During the pre-Hispanic period, Amacuzac, in the State of Morelos in Mexico, was an Aztec town at an altitude of 1,000 mts (2,900 ft).
History of Amacuzac Mexico
In the colonial era Amacuzac belonged to the Marquisate of the Valley of Oaxaca in Mexico. Between the sixteenth and eighteenth century, a large part of his land was lost to the San Gabriel Estate.
By 1850, little of Amacuzac remained after the “matlazahuac” epidemic and the cholera disease had destroyed most of its population. Vestiges of this town can still be found one kilometer down on the same river side.
Mr. Aniceto Aranda, the founder of the new Amacuzac, pursued by the garrison of the Desierto de Tetecala in 1853, found refuge in La Parota, a place located one kilometer west of old Amacuzac. Here, he brought his cattle and settled.
By 1864 well known families coming from the ranches of Teacalco and Contlalco had settled on this site. By 1890, the people of this town had built a ferry across the river moving the boat alongside two metallic cables, to help transport merchandise coming from Acapulco in the state of Guerrero,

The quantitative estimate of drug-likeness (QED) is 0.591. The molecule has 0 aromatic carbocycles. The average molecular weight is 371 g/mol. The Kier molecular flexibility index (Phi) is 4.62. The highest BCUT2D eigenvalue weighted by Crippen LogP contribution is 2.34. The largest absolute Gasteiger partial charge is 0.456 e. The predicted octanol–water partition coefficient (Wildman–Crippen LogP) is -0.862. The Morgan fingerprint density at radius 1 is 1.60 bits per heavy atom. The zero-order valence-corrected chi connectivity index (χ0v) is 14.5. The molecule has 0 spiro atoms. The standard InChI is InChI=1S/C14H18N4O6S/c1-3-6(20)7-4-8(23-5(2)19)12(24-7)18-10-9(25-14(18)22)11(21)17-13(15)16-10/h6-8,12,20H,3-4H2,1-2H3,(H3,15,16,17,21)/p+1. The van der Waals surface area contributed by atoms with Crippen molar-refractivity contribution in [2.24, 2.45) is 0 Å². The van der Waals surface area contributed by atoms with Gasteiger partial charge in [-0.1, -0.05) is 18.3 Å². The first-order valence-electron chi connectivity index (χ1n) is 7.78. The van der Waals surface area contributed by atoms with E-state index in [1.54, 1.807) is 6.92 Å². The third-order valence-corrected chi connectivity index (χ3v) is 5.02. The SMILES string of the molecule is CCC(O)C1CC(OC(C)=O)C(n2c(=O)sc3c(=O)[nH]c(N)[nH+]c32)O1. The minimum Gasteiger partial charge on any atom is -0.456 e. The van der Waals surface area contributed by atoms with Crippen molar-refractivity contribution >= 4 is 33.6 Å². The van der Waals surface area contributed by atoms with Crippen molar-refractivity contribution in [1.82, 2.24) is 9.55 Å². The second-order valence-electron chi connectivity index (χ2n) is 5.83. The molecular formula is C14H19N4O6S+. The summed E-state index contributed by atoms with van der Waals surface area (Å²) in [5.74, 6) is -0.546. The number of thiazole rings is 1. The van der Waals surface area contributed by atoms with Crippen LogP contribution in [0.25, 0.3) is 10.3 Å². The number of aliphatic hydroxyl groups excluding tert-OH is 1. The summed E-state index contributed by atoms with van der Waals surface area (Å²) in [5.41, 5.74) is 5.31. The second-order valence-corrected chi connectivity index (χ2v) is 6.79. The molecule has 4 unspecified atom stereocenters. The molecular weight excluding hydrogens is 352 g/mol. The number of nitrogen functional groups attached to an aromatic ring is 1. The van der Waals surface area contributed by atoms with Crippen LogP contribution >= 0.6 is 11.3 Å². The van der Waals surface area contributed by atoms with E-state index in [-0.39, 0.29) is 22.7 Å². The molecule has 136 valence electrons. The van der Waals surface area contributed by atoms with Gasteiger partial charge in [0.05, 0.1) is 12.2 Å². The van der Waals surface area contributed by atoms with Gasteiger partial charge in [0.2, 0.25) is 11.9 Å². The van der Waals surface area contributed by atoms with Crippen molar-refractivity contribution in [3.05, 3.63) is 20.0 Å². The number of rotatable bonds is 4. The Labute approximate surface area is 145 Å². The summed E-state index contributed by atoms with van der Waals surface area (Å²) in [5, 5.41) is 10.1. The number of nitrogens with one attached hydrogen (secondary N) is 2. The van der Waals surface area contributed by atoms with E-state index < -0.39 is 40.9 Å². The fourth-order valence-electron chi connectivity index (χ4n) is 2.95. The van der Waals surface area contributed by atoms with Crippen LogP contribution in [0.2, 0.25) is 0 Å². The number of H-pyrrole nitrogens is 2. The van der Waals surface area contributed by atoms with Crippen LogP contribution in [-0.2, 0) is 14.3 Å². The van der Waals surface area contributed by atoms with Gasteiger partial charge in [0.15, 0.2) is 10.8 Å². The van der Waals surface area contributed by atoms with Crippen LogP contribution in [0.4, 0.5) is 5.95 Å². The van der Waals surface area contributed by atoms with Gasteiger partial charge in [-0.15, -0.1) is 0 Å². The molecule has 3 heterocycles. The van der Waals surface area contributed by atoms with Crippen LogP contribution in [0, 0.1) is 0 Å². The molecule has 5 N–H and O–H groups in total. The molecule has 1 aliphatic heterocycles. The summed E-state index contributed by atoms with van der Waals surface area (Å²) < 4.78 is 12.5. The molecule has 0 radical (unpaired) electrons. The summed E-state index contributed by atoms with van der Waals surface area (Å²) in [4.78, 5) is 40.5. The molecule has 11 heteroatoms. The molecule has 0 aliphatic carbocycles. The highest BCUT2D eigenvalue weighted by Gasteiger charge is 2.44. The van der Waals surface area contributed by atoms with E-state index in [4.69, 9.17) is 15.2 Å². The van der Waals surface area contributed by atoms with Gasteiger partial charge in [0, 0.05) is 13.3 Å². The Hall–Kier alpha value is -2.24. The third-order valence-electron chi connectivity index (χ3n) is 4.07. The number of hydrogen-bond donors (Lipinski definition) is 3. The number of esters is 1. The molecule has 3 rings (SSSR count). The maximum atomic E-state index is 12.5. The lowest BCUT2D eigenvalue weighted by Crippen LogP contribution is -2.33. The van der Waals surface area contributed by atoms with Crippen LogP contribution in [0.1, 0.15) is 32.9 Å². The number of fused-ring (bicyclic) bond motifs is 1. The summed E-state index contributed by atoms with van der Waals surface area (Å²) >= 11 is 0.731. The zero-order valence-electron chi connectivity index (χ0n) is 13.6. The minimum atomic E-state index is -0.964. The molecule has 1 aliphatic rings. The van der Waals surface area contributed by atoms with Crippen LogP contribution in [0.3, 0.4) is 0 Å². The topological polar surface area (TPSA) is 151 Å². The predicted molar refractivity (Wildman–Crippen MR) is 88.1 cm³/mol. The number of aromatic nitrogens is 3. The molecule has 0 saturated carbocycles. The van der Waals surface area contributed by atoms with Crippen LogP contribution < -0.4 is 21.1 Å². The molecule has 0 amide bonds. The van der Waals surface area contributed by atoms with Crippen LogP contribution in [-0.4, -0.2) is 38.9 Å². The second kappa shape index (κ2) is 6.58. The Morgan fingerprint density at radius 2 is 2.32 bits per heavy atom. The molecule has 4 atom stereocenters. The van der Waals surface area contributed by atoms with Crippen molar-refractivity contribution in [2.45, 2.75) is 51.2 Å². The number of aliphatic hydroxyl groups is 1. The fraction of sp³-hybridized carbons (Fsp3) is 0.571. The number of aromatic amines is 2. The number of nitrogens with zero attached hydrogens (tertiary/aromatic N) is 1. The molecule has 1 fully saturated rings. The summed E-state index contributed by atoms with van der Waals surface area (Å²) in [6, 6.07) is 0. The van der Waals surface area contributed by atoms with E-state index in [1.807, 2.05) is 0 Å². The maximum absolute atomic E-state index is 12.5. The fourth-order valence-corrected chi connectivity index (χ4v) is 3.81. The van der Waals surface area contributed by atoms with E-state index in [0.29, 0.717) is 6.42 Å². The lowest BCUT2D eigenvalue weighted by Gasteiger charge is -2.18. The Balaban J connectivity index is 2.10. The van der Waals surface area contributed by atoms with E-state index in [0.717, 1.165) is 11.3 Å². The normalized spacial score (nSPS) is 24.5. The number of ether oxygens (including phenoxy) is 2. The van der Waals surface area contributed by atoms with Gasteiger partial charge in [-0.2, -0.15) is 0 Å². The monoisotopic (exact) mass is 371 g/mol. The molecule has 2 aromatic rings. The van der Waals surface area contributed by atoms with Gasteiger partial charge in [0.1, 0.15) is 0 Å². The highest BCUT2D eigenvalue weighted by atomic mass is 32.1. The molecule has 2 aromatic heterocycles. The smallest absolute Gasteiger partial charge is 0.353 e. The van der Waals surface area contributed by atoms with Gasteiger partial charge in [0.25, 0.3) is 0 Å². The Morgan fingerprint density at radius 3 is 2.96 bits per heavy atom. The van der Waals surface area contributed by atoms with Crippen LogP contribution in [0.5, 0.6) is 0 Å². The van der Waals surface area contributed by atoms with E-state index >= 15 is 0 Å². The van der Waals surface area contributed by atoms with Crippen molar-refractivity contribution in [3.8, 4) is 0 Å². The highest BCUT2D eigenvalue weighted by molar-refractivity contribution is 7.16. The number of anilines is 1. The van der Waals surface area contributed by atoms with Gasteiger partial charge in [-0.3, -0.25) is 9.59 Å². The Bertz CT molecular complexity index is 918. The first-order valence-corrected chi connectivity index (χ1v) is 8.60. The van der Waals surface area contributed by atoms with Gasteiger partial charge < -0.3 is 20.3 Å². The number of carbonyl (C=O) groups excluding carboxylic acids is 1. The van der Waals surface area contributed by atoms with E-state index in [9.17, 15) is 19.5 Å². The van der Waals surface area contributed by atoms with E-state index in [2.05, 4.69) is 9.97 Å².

On March 4, 1891, in Amacuzac, a series of conferences headed by the representatives of Morelos and Guerrero were held. This resulted in a pact signed in this town, whereby the tops of the mountainous region of Coatlan would be recognized as the line of division. The agreement was approved on April 30, 1892, by the government of the state of Morelos.
During the governing period of Dr. Jose G. Parres, in the year 1920, serious problems developed in the state of Guerrero caused by territorial disputes. The territory of the neighbors of Tilzpotla, was annexed to Guerrero as the authorities of Huitzuco, invaded this territory and overpowered the Zicatlacotl groups through which the government of the state of Guerrero asserted that the border between the two states was formed by the Rio Amacuzac.
o solve this problem in 1922, a series of talks were held in Mexico City.
On May 23, 1923, the President Alvaro Obregon, recognized the line running through the summit of the Ocotlan mountain, located south of the river Amacuzac, as the true borderline with the State of Guerrero.